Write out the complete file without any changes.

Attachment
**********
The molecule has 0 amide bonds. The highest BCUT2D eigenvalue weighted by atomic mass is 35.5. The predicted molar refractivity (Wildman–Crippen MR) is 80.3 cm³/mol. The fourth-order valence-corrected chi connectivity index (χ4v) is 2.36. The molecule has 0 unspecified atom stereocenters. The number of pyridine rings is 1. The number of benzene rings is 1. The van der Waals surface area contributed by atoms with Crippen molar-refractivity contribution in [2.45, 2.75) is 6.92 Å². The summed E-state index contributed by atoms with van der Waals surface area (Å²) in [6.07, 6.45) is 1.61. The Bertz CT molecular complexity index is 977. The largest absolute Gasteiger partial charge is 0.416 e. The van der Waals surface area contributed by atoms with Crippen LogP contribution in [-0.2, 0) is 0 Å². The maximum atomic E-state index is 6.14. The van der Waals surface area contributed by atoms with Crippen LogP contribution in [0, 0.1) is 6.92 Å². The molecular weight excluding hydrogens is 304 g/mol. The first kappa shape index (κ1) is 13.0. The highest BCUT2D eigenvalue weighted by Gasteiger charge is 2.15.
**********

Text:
The molecule has 0 amide bonds. The highest BCUT2D eigenvalue weighted by atomic mass is 35.5. The predicted molar refractivity (Wildman–Crippen MR) is 80.3 cm³/mol. The fourth-order valence-corrected chi connectivity index (χ4v) is 2.36. The molecule has 0 unspecified atom stereocenters. The number of pyridine rings is 1. The number of benzene rings is 1. The van der Waals surface area contributed by atoms with Crippen molar-refractivity contribution in [2.45, 2.75) is 6.92 Å². The summed E-state index contributed by atoms with van der Waals surface area (Å²) in [6.07, 6.45) is 1.61. The Bertz CT molecular complexity index is 977. The largest absolute Gasteiger partial charge is 0.416 e. The van der Waals surface area contributed by atoms with Crippen LogP contribution in [-0.2, 0) is 0 Å². The maximum atomic E-state index is 6.14. The van der Waals surface area contributed by atoms with Crippen LogP contribution in [0, 0.1) is 6.92 Å². The molecular weight excluding hydrogens is 304 g/mol. The first kappa shape index (κ1) is 13.0. The highest BCUT2D eigenvalue weighted by Gasteiger charge is 2.15.